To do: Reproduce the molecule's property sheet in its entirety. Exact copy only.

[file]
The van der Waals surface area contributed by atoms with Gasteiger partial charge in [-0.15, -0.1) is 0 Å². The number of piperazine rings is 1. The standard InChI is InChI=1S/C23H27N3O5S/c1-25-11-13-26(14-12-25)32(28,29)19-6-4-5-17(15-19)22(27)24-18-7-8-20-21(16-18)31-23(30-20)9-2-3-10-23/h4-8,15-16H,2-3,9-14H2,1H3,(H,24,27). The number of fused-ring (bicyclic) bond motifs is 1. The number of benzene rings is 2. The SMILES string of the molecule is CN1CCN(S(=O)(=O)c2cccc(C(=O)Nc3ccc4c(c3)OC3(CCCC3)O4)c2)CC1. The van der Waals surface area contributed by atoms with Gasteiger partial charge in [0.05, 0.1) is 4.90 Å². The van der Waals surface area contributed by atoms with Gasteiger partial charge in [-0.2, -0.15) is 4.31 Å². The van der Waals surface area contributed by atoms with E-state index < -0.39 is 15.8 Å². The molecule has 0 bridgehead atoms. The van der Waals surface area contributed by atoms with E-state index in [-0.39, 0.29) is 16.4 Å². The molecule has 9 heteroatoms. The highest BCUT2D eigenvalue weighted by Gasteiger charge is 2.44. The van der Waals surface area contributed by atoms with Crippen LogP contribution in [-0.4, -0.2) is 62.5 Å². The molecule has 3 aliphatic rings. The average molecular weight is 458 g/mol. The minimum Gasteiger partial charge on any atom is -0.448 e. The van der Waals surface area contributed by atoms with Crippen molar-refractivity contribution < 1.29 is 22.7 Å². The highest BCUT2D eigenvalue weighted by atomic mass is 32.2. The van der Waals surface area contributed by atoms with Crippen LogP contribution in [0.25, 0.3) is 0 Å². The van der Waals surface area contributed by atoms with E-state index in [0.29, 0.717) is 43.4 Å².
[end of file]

The van der Waals surface area contributed by atoms with Gasteiger partial charge in [-0.15, -0.1) is 0 Å². The number of piperazine rings is 1. The standard InChI is InChI=1S/C23H27N3O5S/c1-25-11-13-26(14-12-25)32(28,29)19-6-4-5-17(15-19)22(27)24-18-7-8-20-21(16-18)31-23(30-20)9-2-3-10-23/h4-8,15-16H,2-3,9-14H2,1H3,(H,24,27). The number of fused-ring (bicyclic) bond motifs is 1. The number of benzene rings is 2. The SMILES string of the molecule is CN1CCN(S(=O)(=O)c2cccc(C(=O)Nc3ccc4c(c3)OC3(CCCC3)O4)c2)CC1. The van der Waals surface area contributed by atoms with Gasteiger partial charge in [0.05, 0.1) is 4.90 Å². The van der Waals surface area contributed by atoms with Gasteiger partial charge in [-0.2, -0.15) is 4.31 Å². The van der Waals surface area contributed by atoms with E-state index < -0.39 is 15.8 Å². The molecule has 0 bridgehead atoms. The van der Waals surface area contributed by atoms with E-state index in [-0.39, 0.29) is 16.4 Å². The molecule has 9 heteroatoms. The highest BCUT2D eigenvalue weighted by Gasteiger charge is 2.44. The van der Waals surface area contributed by atoms with Crippen LogP contribution in [-0.4, -0.2) is 62.5 Å². The molecule has 3 aliphatic rings. The average molecular weight is 458 g/mol. The minimum Gasteiger partial charge on any atom is -0.448 e. The van der Waals surface area contributed by atoms with Crippen molar-refractivity contribution < 1.29 is 22.7 Å². The highest BCUT2D eigenvalue weighted by atomic mass is 32.2. The van der Waals surface area contributed by atoms with Crippen LogP contribution in [0.25, 0.3) is 0 Å². The van der Waals surface area contributed by atoms with E-state index in [0.29, 0.717) is 43.4 Å².